Impressive results in no time at all
A few months ago, I saw a post about Prototypr’s Toolbox. It’s a curated selection of tools and resources for UX designers.
One of the surprises I found on there was Artboard Studio. Taking a look over the website, I was really excited — mock-ups are a huge painpoint for me as a designer, as I always struggle to find or make templates that I truly love.
Enter Artboard Studio; a browser-based mockup creation tool that uses a mixture of really beautiful photography and some really smart features to help you make great looking mock-ups and product shots.
The promotional video on their website gives you a great idea of what the product is all about:
When I got the email letting me know I was into early access, it couldn’t have come at a better time. I’d just started rejigging my (very outdated) portfolio, so I was keen to make some neat images to show off my work.
Each of your images are called ‘Projects’, and starting a new project gives you a selection of really gorgeous templates to start with. Of course, I decided this would be a fun way to start with the product, so I arbitrarily picked a template and jumped in.
The editing tools are super simple. Highlight any object on the artboard and you’ll get all the usual controls: size, rotation, opacity, etc.
Clicking an item with a content area, like a phone or notebook, shows you a button to insert your artwork. Doing so opens a new art board in a tab where you place the content. It’s a lot like how Photoshop handles smart objects.
So far so good! I jumped out and decided to build a few shots from scratch.
Who needs templates
After starting a new project, a series of tools on the left allow you to add new content. I was really quickly able to mock up the image below.
I simply chose a background, chose a device, and added the candle. I particularly liked how the objects all drop shadows that are consistent with their height and the composition of the image.
I was keen to see how the mock ups that weren’t technology based worked, and they’re pretty much exactly the same, with the only real difference being items with two or more content areas having multiple art boards for those, how you’d expect.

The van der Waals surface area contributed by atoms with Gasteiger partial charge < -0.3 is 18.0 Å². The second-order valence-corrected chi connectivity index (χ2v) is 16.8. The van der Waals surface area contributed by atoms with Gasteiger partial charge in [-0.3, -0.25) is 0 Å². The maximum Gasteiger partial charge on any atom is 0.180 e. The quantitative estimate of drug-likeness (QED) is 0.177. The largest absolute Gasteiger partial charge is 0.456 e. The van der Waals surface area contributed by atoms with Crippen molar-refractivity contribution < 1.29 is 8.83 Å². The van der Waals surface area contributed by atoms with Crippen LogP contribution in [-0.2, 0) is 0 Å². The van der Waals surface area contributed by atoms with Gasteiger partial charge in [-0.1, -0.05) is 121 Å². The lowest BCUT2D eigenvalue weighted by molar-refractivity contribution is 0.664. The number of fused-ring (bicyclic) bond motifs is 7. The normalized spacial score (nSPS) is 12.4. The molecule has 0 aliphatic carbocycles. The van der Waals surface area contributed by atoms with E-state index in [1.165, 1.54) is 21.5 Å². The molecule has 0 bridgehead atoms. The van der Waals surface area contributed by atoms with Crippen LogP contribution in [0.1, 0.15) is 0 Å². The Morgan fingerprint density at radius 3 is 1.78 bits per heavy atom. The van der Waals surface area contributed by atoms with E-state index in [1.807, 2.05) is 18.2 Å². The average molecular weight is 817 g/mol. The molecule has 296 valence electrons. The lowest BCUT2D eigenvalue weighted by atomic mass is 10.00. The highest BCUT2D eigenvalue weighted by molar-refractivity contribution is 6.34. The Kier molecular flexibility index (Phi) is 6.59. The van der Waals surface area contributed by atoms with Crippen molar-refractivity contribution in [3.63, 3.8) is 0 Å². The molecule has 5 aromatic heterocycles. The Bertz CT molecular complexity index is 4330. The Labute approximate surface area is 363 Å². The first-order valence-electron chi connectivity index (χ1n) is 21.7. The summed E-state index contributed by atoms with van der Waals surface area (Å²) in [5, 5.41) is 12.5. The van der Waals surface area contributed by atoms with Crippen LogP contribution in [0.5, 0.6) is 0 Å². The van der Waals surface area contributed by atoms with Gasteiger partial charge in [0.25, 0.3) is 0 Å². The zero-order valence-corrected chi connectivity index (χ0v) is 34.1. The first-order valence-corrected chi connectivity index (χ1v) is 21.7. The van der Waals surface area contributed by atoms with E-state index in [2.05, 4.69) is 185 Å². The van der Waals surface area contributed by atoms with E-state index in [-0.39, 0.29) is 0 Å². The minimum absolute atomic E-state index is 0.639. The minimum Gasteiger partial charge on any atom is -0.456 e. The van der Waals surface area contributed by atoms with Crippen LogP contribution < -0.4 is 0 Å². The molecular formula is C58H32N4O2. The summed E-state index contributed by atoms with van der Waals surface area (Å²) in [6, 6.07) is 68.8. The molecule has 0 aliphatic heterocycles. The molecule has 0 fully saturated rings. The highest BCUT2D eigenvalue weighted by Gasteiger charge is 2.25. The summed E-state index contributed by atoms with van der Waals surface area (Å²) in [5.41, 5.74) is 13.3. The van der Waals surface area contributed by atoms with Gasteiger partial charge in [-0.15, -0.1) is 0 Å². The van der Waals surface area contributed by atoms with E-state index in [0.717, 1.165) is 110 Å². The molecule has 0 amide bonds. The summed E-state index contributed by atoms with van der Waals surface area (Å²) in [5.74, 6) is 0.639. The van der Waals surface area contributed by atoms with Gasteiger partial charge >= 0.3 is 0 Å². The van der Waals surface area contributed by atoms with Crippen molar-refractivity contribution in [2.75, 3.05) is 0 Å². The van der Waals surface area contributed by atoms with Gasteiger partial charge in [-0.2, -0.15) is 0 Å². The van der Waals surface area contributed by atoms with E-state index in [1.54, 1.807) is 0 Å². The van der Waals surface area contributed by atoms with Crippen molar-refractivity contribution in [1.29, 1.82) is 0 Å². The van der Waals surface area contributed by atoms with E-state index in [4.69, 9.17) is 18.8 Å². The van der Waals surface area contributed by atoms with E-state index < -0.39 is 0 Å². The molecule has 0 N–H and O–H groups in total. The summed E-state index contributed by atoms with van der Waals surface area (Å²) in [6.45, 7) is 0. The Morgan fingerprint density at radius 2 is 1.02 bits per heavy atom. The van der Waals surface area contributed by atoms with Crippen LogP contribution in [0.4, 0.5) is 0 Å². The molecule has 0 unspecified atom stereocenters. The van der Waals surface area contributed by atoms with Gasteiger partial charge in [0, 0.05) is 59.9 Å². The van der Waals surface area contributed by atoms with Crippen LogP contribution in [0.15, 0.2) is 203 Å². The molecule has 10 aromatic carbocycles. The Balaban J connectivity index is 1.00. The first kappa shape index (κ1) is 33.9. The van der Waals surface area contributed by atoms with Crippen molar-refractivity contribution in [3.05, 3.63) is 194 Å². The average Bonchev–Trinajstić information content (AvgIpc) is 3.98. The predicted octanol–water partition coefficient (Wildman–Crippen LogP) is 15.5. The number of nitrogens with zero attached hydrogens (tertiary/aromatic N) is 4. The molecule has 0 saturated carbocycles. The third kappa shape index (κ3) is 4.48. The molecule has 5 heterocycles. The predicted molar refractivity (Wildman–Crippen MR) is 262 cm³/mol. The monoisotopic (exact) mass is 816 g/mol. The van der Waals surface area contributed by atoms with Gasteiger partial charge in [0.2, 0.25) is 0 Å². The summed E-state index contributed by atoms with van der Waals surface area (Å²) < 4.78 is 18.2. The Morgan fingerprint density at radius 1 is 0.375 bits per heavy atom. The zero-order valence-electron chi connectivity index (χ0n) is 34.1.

Getting it together
Experimentation done, I decided to try and create something a little more complex.
This image contains multiple elements — The background, the coffee, the flowers, some yellow spots on the wood, the book, the pen, the keys, and the phone.
If this was a photoshop comp, it’d be relatively simple. You’d place these objects, adjust all the shadows and lighting, and insert your images. Assuming you already had the photos, and you’d already masked them, you’d probably be up for maybe a 15–20 minute job if you knew what you were doing.
Thankfully, I didn’t need great photographs or a complex editing tools. Instead, it just feels like you’re dragging and dropping a composition together. Here’s the 5–10 minutes I spent working on this composition:
I’m keen to see how my experience with Artboard Studio goes in the next few weeks. It’s clear that the product has a really excellent foundation, but there are some drawbacks:
- The output is raster, and at this point is not quite as high-resolution as I’d have liked. The assets seem optomized for 1080×720 or so at the moment.
- The integration with 3rd party applications could be better. They advertise Figma integration, which I simply couldn’t figure out how to work. Things like a Sketch or Adobe XD plugin would go a long way.
- I did have an issue where a number of my compositions, when reopened, had lost the artwork I uploaded. It meant I had to reupload those assets, which is not a major issue, but very annoying.
Overall, I am beyond impressed with Artboard Studio. It’s certainly the quickest, easiest way to put simple product shots together, and I think the output speaks for itself.